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Millions of Italians vote today for the new prime minister, the chances are for the victory of the right-wing bloc

Millions of Italians vote today for the new prime minister, the chances are for

Voting centers have opened for millions of Italians, who will choose the country's new prime minister today. The odds are that the far-right coalition led by Giorgia Meloni will win the election.

More than 50 million Italians eligible to vote on Sunday, 4.7 million of whom live abroad, will elect new representatives to a parliament with 200 members for the Senate and 400 for the Chamber of Deputies.

Exit polls are expected later in the day, but the official results will not be announced until tomorrow. The election campaign began in the summer after political infighting led to the collapse of outgoing Prime Minister Mario Draghi's government in July.

Giorgia Meloni, leader of the far-right Fratelli d'Italia (Brothers of Italy) party, has dominated the campaign, with 25 percent, according to the latest poll published on September 10.

That would put Meloni on track to become Italy's first female prime minister at the head of a right-wing coalition that includes anti-immigration populist Matteo Salvini and Silvio Berlusconi.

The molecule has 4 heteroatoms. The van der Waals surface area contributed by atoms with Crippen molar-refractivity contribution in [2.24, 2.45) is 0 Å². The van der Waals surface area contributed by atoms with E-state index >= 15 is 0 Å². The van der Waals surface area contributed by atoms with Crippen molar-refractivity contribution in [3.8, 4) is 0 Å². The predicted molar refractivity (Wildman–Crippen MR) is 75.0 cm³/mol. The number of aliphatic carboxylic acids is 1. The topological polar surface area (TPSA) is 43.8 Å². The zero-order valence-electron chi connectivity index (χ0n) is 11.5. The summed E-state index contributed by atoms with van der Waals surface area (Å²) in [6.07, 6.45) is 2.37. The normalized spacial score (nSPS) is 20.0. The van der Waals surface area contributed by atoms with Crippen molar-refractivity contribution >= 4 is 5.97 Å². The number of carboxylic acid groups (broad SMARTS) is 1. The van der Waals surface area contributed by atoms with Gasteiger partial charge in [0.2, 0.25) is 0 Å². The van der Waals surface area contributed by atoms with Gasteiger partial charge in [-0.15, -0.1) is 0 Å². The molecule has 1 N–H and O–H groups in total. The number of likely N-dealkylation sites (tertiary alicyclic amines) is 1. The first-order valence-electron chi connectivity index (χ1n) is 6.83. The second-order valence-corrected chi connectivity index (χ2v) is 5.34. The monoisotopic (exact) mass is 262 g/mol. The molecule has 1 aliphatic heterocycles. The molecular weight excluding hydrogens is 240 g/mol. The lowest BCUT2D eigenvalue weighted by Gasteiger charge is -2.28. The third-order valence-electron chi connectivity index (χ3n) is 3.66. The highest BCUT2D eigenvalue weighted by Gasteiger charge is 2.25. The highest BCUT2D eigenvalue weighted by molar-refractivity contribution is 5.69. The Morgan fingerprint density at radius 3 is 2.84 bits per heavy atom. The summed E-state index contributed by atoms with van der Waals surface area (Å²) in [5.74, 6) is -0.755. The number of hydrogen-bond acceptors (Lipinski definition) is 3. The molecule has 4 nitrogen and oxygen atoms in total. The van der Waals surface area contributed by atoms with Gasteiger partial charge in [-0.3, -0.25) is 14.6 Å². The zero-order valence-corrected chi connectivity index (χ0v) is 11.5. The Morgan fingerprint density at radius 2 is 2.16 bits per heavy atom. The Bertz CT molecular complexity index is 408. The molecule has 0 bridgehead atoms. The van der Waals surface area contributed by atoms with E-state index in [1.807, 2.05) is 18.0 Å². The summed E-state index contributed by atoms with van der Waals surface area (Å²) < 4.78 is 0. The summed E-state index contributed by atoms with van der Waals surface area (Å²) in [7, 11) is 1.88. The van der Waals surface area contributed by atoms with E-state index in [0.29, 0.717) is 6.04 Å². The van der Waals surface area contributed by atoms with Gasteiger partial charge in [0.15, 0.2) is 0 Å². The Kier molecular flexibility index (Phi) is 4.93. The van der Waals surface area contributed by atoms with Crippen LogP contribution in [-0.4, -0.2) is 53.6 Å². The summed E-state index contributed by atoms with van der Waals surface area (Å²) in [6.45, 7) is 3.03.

The rival Democratic Party led by Enrico Letta, with 22 percent, has failed to form a broad alliance with other center and left parties, reducing its chances of winning the election.

Giuseppe Conte's Five Star Movement, which observers considered a party in the making, was polled with 13 percent after a strong campaign in the south of the country.

The Italian election is taking place amid an energy crisis, widespread disillusionment about the views of politicians and questions about the country's future stance towards the European Union.

While Mellon's coalition has maintained a united front on some key policies, including opposition to what it calls "illegal immigrants" and tax cuts, fissures have emerged among its leaders on fiscal and foreign policy.

On the fiscal front, Meloni has toed Draghi's line by refusing to increase Italy's record debt, while insisting on capping the price of gas and decoupling it from energy costs. Salvini takes a different view, calling for 30 billion euros ($29 billion) more debt to help struggling businesses and families.

Meloni has staunchly supported sanctions against Moscow, while Salvini insisted they should be reviewed. Berlusconi, a longtime friend of President Vladimir Putin, came under fire on Thursday night after he said the Russian leader only wanted to replace Ukrainian President Volodymyr Zelenskyy with a government "made up of good people".

Source: AL Jazzera

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